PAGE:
Style: Soft fabrics and narrow skirts popular at the beginning of the century revealed every curve of the female form. Introduced about 1810, the “long stay” allowed clingy dresses to fit smoothly. The new style was hip length, made with two layers of sateen or jean, and included bust and hip gores. Instead of baleen, wooden, or cane boning, cotton cording provided shaping and bus support as needed. With minor variations in style (mostly allowing the bust and waist to gradually lower), this style of corset was worn through the early 1840s.
The petticoat was designed to give support to ever-widening skirts and create the A-line silhouette now in style. Corded petticoats, with rows of cotton cord inserted in channels of the skirt, created the desired bulk. In addition, down-filled silk sleeve puffs ties to the corset straps helped ensure that increasingly full sleeves displayed their maximum dimensions.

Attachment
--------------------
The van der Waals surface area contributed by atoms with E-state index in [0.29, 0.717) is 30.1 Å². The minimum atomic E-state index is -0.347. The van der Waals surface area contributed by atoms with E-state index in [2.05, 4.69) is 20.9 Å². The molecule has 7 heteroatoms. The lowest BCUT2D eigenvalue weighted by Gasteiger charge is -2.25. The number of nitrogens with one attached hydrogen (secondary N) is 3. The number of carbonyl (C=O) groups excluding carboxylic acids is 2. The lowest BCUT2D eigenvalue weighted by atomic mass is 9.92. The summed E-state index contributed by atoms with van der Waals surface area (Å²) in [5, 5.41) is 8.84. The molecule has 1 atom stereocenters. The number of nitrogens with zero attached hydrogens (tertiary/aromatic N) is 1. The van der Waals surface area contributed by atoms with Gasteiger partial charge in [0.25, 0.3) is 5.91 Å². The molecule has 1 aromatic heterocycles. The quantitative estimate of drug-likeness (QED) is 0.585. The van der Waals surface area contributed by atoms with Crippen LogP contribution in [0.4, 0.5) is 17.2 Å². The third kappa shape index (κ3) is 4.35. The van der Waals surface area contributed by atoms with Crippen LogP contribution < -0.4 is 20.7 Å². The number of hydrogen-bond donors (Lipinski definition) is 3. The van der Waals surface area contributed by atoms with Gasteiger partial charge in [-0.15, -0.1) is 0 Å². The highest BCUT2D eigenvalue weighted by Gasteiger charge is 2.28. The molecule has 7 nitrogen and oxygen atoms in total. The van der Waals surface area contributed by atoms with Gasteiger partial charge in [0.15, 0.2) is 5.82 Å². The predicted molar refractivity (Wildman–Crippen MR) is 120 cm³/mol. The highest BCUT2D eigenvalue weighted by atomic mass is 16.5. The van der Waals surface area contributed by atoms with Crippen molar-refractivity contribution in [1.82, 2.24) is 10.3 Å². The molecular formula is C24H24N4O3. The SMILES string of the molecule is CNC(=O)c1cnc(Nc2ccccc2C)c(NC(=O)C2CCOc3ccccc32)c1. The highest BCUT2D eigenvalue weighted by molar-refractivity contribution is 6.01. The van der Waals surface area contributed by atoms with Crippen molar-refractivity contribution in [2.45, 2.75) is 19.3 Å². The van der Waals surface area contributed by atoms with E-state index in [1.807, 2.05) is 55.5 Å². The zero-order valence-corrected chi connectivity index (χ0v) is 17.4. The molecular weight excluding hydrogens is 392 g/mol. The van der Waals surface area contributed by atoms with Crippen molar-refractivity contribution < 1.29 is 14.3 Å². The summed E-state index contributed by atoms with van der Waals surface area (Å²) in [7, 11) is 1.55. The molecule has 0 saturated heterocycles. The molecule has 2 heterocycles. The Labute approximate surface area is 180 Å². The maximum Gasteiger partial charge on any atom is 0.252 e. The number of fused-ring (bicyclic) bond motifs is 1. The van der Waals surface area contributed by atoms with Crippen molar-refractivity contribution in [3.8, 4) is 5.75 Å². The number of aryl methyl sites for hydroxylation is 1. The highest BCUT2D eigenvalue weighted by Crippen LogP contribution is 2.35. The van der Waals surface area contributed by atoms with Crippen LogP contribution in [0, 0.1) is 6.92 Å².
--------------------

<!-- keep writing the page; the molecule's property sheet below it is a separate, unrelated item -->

Cotton twill (“jean”) corset, cotton twill lining, cotton cording, metal eyelets, silk embroidery, brass busk, about 1830, 48.49.1, gift of Mrs. Alfred N. Abrams; cotton corded petticoat, 1824, 92.309.1, gift of Mrs. C.E. Woolley; sleeve puffs, silk filled with feathers, 2004.2.4, Friends of the Museum Purchase.